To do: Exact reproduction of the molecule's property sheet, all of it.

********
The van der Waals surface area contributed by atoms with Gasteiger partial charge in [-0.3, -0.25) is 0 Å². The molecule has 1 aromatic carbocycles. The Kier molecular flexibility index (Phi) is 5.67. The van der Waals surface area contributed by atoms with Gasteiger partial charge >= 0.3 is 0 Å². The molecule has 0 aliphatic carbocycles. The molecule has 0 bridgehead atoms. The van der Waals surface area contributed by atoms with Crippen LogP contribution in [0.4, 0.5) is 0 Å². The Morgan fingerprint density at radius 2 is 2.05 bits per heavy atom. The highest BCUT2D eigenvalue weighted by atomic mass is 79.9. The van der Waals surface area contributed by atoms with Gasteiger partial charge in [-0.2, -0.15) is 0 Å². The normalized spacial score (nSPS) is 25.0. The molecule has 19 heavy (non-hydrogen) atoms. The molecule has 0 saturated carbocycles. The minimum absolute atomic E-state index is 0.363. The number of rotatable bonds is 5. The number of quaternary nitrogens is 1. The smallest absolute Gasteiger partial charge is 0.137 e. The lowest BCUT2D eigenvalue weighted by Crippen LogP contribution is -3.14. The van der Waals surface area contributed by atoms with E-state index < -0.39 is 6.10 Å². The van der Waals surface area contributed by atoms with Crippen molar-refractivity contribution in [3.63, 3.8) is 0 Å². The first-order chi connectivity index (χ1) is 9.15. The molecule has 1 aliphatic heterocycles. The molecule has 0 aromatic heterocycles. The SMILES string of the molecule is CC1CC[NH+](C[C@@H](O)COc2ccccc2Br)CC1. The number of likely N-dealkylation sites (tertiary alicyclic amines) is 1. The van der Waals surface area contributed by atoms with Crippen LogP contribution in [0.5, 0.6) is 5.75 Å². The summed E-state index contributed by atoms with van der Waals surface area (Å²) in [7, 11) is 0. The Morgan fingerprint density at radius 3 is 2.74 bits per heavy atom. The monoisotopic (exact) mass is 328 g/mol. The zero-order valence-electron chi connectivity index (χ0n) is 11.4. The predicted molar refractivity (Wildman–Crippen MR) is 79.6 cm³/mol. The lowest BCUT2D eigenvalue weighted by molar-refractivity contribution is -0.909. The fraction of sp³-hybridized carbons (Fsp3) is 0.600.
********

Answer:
The van der Waals surface area contributed by atoms with Gasteiger partial charge in [-0.3, -0.25) is 0 Å². The molecule has 1 aromatic carbocycles. The Kier molecular flexibility index (Phi) is 5.67. The van der Waals surface area contributed by atoms with Gasteiger partial charge >= 0.3 is 0 Å². The molecule has 0 aliphatic carbocycles. The molecule has 0 bridgehead atoms. The van der Waals surface area contributed by atoms with Crippen LogP contribution in [0.4, 0.5) is 0 Å². The Morgan fingerprint density at radius 2 is 2.05 bits per heavy atom. The highest BCUT2D eigenvalue weighted by atomic mass is 79.9. The van der Waals surface area contributed by atoms with Gasteiger partial charge in [-0.2, -0.15) is 0 Å². The normalized spacial score (nSPS) is 25.0. The molecule has 19 heavy (non-hydrogen) atoms. The molecule has 0 saturated carbocycles. The minimum absolute atomic E-state index is 0.363. The number of rotatable bonds is 5. The number of quaternary nitrogens is 1. The smallest absolute Gasteiger partial charge is 0.137 e. The lowest BCUT2D eigenvalue weighted by Crippen LogP contribution is -3.14. The van der Waals surface area contributed by atoms with E-state index < -0.39 is 6.10 Å². The van der Waals surface area contributed by atoms with Crippen molar-refractivity contribution in [3.63, 3.8) is 0 Å². The first-order chi connectivity index (χ1) is 9.15. The molecule has 1 aliphatic heterocycles. The molecule has 0 aromatic heterocycles. The SMILES string of the molecule is CC1CC[NH+](C[C@@H](O)COc2ccccc2Br)CC1. The number of likely N-dealkylation sites (tertiary alicyclic amines) is 1. The van der Waals surface area contributed by atoms with Crippen LogP contribution in [0.5, 0.6) is 5.75 Å². The summed E-state index contributed by atoms with van der Waals surface area (Å²) in [7, 11) is 0. The Morgan fingerprint density at radius 3 is 2.74 bits per heavy atom. The monoisotopic (exact) mass is 328 g/mol. The zero-order valence-electron chi connectivity index (χ0n) is 11.4. The predicted molar refractivity (Wildman–Crippen MR) is 79.6 cm³/mol. The lowest BCUT2D eigenvalue weighted by molar-refractivity contribution is -0.909. The fraction of sp³-hybridized carbons (Fsp3) is 0.600.